Saturday, February 27, 2010
The Carrots continue to impress. This time they head East for source material from Russian phenoms the Presnyakov Brothers. Playing Dead is a rollicking farce, a tragic slapstick comedy, a re-imagining of Hamlet via Chekov and Dostoevski. The central character is roguish loustabout Valya, living at home with mom in his 30s after failing to graduate University. His dreams are troubled by visits from his father's ghost, who hints he was done in by mom and Valya's uncle. Valya exists in post-Commie Russia where all the mores and expectations of Soviet life have come unravelled and there's a cut-throat inrush of competing systems and external cultures. Gangstas pop caps in asses in sushi bars which serve vodka. There are wars with small nations whose former populations make up big swaths of Russia's multiethnic populace. Because Valya's bored with life and scared of death, he takes a job playing the victim in crime re-enactments at the local police department in order to "get a little taste" of dying, to ease into it. Alas, poor Yorick, nyuk nyuk nyuk.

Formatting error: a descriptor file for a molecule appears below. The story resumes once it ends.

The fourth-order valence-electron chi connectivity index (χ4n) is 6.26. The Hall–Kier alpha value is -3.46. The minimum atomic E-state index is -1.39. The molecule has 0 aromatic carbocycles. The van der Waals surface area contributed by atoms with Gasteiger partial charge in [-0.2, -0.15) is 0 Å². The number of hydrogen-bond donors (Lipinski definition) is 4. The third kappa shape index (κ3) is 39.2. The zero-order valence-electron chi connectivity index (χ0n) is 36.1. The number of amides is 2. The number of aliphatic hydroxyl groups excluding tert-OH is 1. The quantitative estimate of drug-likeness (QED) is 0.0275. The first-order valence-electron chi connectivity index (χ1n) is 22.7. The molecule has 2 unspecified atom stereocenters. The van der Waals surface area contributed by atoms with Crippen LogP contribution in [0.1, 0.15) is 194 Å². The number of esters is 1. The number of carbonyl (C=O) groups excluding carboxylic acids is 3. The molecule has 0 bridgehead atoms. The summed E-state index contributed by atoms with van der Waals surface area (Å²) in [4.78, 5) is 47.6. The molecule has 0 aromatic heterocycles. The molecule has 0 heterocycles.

I laughed heartily and often. One scene was so audacious that watching other patrons' reactions was in itself a treat. The Carrot ensemble has proven their mettle with curious source material in the past, and again they are remarkably resourceful in staging an intricate and complexly choreographed play in their tiny space off North Ave. Some performers play multiple roles and everyone can change mood dramatically and effectively as the material requires. Not a dud in the bunch, and Playing Dead really allows the Carrots to show their incredible physicality!
The seating arrangment and stage are again set up so that spectators are practically in the action--watch for flying spittle if you're in the front row!
You will laugh, you might be disturbed, and you will confront mortality in troubling ways. And then you will laugh again. I can't recommend this show enough.